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Conker photography

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Category: Flowers and Plants

Photographing conkers - Here are a few conker photography ideas.

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If you're brave enough to ignore the health and safety warnings about how dangerous conkers are you can get some interesting images of them out in the landscape as well as back at home.

Collection of conkers

If you're venturing out in search of conkers your standard zoom lens will get you good all-round portraits of family members collecting and playing with them. Your macro lens will get you close to the nuts on the trees (if you're tall enough) or back at home if you fancy having a go at an Autumn still life. A tripod would be handy when you're back at home but it's not really a necessity while you're out.

Today's the day of the World Conker Championships so why not get a couple of your own competitors and take a few shots as the battle commences. If you don't want to risk your camera getting hit, stand further back and use a zoom lens to bring them to you. This also gives you the option of photographing the competitors as they play the game as well as filling the frame with the battling conkers. It's also best to position your subjects in front of a plain background such as a hedge so it doesn't distract from the conkers.

To freeze the action and any bits that come flying off the conkers you'll need a fast-ish shutter speed. Try starting with 1/250 and work up from there if you find it a little too slow. Using continuous shooting mode will also give you a better chance of capturing that split second it takes for a conker to break.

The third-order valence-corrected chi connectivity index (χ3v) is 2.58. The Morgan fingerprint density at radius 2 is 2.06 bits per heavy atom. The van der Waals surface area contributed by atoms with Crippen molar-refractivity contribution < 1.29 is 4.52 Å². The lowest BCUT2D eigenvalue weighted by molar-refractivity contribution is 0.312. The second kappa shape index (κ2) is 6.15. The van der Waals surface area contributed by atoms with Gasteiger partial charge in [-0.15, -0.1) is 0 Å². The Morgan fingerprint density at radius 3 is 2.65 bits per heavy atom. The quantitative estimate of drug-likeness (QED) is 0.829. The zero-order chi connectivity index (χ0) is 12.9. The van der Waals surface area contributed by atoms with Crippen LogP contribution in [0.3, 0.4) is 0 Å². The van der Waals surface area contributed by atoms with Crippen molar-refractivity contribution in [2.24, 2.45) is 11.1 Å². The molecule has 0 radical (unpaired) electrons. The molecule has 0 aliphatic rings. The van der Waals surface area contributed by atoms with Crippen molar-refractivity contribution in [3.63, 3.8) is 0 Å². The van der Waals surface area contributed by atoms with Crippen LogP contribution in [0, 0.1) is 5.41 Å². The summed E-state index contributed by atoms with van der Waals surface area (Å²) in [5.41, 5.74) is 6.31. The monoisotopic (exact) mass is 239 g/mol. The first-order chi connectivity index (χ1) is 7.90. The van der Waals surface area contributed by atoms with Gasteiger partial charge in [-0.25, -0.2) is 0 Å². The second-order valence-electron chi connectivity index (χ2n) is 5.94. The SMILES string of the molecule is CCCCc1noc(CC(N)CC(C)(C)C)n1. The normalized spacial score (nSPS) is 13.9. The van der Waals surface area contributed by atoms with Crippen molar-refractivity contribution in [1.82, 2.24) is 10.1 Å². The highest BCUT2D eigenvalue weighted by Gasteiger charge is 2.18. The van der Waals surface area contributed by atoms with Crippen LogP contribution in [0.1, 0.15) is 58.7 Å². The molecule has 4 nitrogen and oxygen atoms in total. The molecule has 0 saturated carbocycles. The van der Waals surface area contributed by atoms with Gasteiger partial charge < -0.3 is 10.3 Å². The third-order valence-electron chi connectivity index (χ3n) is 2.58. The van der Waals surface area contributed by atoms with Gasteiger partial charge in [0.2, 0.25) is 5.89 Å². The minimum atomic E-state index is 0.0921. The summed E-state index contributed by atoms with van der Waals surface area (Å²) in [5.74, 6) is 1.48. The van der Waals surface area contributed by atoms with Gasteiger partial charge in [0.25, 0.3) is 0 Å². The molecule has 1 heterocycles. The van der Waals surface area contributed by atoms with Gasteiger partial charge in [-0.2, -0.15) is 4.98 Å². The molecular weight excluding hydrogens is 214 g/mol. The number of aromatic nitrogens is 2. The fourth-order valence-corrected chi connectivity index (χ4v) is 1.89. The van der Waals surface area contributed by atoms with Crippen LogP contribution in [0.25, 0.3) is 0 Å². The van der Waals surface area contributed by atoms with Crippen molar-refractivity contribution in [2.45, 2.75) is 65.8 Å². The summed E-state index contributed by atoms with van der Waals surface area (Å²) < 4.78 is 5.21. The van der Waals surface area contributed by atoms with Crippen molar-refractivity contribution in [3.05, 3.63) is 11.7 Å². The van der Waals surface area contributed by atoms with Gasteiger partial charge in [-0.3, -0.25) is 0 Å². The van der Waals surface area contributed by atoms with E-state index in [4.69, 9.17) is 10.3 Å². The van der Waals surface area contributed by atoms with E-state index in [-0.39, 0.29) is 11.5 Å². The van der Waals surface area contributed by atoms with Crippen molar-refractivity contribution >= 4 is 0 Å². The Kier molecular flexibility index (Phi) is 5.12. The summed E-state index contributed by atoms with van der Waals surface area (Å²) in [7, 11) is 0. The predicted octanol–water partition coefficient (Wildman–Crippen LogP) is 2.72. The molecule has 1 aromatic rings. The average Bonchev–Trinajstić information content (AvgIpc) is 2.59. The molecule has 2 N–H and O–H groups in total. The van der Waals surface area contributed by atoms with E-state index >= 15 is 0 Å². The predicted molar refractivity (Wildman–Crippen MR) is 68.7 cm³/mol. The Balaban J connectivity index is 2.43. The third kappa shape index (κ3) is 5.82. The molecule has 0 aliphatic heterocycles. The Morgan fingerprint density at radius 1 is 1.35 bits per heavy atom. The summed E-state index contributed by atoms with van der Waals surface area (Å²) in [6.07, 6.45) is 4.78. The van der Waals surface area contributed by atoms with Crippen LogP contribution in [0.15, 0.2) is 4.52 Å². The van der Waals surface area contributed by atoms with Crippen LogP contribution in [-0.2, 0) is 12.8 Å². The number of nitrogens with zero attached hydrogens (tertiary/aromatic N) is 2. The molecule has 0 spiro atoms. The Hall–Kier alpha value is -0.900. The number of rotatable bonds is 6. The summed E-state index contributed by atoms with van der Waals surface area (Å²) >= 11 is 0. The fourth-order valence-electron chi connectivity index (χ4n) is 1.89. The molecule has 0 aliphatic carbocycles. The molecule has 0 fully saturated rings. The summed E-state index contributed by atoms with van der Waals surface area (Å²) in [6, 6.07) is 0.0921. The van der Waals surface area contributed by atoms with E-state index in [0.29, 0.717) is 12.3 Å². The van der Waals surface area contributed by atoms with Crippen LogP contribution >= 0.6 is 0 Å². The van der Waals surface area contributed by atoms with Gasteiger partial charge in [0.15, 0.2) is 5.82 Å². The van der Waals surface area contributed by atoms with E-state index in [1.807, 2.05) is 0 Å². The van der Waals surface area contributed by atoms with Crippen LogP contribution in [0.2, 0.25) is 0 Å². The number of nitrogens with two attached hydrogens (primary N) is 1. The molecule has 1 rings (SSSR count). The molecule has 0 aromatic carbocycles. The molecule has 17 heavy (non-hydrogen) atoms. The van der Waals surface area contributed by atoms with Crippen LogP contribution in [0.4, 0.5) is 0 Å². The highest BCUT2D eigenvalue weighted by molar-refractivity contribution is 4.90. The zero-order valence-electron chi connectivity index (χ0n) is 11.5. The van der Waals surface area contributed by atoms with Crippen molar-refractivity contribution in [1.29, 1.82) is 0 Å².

Don't forget to take your camera along when you go out to collect the competing conkers. Shots of the family helping each other collecting the nuts or close-ups of hands full of conkers with the background out of focus are both good Autumnal shots.

Put some twigs, leaves and other Autumnal foliage in your bag with your conkers and shoot a Autumn inspired still life when you get back into the warmth of your home. All you need to do is find a surface somewhere there's plenty of natural light – patio doors or large windows are ideal and set your scene up on something white, such as a large piece of card. Use a reflector or another piece of white card to bounce light into the scene and leave your flash off as the light from it can be a little harsh. Make sure you position yourself so the light from the windows isn't too direct and use a plain background - coloured or white card works well. Use your macro lens or a short tele-photo to fill the frame with the table full of Autumnal shades.

For all your outdoor photography needs visit Stealth Gear – the wildlife and outdoor photography specialists.

You've read the article, now go take some fantastic images. You can then upload the pictures, plus any advice and suggestions you have into the dedicated Photo Month forum for everyone at ePHOTOzine to enjoy.

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